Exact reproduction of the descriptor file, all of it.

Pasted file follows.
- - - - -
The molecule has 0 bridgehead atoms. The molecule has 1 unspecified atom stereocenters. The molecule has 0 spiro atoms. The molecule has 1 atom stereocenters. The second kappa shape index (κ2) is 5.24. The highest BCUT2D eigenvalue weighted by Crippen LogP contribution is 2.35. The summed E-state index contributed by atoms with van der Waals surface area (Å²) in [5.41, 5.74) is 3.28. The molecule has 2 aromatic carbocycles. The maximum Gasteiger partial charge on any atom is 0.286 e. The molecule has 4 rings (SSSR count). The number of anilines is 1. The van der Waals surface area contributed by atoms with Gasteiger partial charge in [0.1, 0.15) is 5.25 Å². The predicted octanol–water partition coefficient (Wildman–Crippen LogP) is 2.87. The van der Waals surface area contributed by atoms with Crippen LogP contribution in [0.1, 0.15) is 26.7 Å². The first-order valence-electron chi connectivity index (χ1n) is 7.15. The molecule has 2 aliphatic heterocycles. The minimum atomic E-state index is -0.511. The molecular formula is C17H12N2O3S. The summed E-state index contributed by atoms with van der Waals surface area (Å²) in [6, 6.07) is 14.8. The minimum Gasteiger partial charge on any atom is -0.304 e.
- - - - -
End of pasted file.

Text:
The molecule has 0 bridgehead atoms. The molecule has 1 unspecified atom stereocenters. The molecule has 0 spiro atoms. The molecule has 1 atom stereocenters. The second kappa shape index (κ2) is 5.24. The highest BCUT2D eigenvalue weighted by Crippen LogP contribution is 2.35. The summed E-state index contributed by atoms with van der Waals surface area (Å²) in [5.41, 5.74) is 3.28. The molecule has 2 aromatic carbocycles. The maximum Gasteiger partial charge on any atom is 0.286 e. The molecule has 4 rings (SSSR count). The number of anilines is 1. The van der Waals surface area contributed by atoms with Gasteiger partial charge in [0.1, 0.15) is 5.25 Å². The predicted octanol–water partition coefficient (Wildman–Crippen LogP) is 2.87. The van der Waals surface area contributed by atoms with Crippen LogP contribution in [0.1, 0.15) is 26.7 Å². The first-order valence-electron chi connectivity index (χ1n) is 7.15. The molecule has 2 aliphatic heterocycles. The minimum atomic E-state index is -0.511. The molecular formula is C17H12N2O3S. The summed E-state index contributed by atoms with van der Waals surface area (Å²) in [6, 6.07) is 14.8. The minimum Gasteiger partial charge on any atom is -0.304 e.